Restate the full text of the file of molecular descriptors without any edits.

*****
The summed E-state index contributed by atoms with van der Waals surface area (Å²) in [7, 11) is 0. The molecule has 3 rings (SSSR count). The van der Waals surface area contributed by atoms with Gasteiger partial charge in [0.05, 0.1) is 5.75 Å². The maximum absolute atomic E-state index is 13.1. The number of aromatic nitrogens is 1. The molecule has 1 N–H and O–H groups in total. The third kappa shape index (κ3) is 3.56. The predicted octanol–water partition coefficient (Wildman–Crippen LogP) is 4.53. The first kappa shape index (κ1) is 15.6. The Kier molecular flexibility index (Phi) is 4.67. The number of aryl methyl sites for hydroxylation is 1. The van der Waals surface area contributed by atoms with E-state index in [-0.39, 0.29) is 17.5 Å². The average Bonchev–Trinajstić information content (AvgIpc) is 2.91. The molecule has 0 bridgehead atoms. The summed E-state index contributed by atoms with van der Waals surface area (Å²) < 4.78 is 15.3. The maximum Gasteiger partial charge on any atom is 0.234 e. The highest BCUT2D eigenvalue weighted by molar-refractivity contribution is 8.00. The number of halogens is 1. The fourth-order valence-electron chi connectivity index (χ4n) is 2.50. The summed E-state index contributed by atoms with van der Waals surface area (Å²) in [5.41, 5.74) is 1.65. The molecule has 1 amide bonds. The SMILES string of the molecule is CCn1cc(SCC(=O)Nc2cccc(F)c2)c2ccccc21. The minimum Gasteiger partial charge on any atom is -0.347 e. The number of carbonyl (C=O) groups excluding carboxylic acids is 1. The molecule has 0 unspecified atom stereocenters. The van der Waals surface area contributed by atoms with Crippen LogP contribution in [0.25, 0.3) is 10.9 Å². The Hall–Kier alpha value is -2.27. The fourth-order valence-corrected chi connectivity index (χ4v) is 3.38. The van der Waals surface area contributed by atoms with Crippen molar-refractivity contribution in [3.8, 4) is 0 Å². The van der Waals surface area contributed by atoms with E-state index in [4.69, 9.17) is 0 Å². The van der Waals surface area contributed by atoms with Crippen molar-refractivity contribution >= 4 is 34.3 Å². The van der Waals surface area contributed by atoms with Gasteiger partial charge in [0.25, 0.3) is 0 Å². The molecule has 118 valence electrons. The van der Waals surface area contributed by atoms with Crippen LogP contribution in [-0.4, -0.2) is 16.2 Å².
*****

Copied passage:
The summed E-state index contributed by atoms with van der Waals surface area (Å²) in [7, 11) is 0. The molecule has 3 rings (SSSR count). The van der Waals surface area contributed by atoms with Gasteiger partial charge in [0.05, 0.1) is 5.75 Å². The maximum absolute atomic E-state index is 13.1. The number of aromatic nitrogens is 1. The molecule has 1 N–H and O–H groups in total. The third kappa shape index (κ3) is 3.56. The predicted octanol–water partition coefficient (Wildman–Crippen LogP) is 4.53. The first kappa shape index (κ1) is 15.6. The Kier molecular flexibility index (Phi) is 4.67. The number of aryl methyl sites for hydroxylation is 1. The van der Waals surface area contributed by atoms with E-state index in [-0.39, 0.29) is 17.5 Å². The average Bonchev–Trinajstić information content (AvgIpc) is 2.91. The molecule has 0 bridgehead atoms. The summed E-state index contributed by atoms with van der Waals surface area (Å²) < 4.78 is 15.3. The maximum Gasteiger partial charge on any atom is 0.234 e. The highest BCUT2D eigenvalue weighted by molar-refractivity contribution is 8.00. The number of halogens is 1. The fourth-order valence-electron chi connectivity index (χ4n) is 2.50. The summed E-state index contributed by atoms with van der Waals surface area (Å²) in [5.41, 5.74) is 1.65. The molecule has 1 amide bonds. The SMILES string of the molecule is CCn1cc(SCC(=O)Nc2cccc(F)c2)c2ccccc21. The minimum Gasteiger partial charge on any atom is -0.347 e. The number of carbonyl (C=O) groups excluding carboxylic acids is 1. The molecule has 0 unspecified atom stereocenters. The van der Waals surface area contributed by atoms with Crippen LogP contribution in [0.25, 0.3) is 10.9 Å². The Hall–Kier alpha value is -2.27. The fourth-order valence-corrected chi connectivity index (χ4v) is 3.38. The van der Waals surface area contributed by atoms with Crippen molar-refractivity contribution in [3.8, 4) is 0 Å². The van der Waals surface area contributed by atoms with E-state index in [4.69, 9.17) is 0 Å². The van der Waals surface area contributed by atoms with Crippen molar-refractivity contribution >= 4 is 34.3 Å². The van der Waals surface area contributed by atoms with Gasteiger partial charge in [0.25, 0.3) is 0 Å². The molecule has 118 valence electrons. The van der Waals surface area contributed by atoms with Crippen LogP contribution in [-0.4, -0.2) is 16.2 Å².